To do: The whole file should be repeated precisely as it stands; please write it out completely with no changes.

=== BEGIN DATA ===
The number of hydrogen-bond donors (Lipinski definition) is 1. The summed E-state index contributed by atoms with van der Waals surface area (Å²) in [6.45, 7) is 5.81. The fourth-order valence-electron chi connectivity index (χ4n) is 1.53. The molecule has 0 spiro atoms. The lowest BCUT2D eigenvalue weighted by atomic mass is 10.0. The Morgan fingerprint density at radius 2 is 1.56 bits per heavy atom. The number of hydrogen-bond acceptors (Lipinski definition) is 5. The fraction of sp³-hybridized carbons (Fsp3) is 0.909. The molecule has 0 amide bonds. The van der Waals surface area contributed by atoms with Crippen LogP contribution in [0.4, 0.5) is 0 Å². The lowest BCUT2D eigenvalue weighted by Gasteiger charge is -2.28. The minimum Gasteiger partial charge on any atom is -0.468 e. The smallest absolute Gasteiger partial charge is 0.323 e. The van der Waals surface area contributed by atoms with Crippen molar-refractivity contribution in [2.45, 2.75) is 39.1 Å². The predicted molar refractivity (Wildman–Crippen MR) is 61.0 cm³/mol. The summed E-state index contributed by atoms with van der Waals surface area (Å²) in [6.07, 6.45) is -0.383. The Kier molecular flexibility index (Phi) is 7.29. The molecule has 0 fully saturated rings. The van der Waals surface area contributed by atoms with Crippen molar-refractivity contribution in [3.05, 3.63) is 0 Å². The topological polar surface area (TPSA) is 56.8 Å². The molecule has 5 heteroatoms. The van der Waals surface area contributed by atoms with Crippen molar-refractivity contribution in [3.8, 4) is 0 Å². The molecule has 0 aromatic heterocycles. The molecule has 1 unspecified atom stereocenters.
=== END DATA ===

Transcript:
The number of hydrogen-bond donors (Lipinski definition) is 1. The summed E-state index contributed by atoms with van der Waals surface area (Å²) in [6.45, 7) is 5.81. The fourth-order valence-electron chi connectivity index (χ4n) is 1.53. The molecule has 0 spiro atoms. The lowest BCUT2D eigenvalue weighted by atomic mass is 10.0. The Morgan fingerprint density at radius 2 is 1.56 bits per heavy atom. The number of hydrogen-bond acceptors (Lipinski definition) is 5. The fraction of sp³-hybridized carbons (Fsp3) is 0.909. The molecule has 0 amide bonds. The van der Waals surface area contributed by atoms with Crippen LogP contribution in [0.4, 0.5) is 0 Å². The lowest BCUT2D eigenvalue weighted by Gasteiger charge is -2.28. The minimum Gasteiger partial charge on any atom is -0.468 e. The smallest absolute Gasteiger partial charge is 0.323 e. The van der Waals surface area contributed by atoms with Crippen molar-refractivity contribution in [2.45, 2.75) is 39.1 Å². The predicted molar refractivity (Wildman–Crippen MR) is 61.0 cm³/mol. The summed E-state index contributed by atoms with van der Waals surface area (Å²) in [6.07, 6.45) is -0.383. The Kier molecular flexibility index (Phi) is 7.29. The molecule has 0 fully saturated rings. The van der Waals surface area contributed by atoms with Crippen molar-refractivity contribution in [3.05, 3.63) is 0 Å². The topological polar surface area (TPSA) is 56.8 Å². The molecule has 5 heteroatoms. The van der Waals surface area contributed by atoms with Crippen molar-refractivity contribution in [3.8, 4) is 0 Å². The molecule has 0 aromatic heterocycles. The molecule has 1 unspecified atom stereocenters.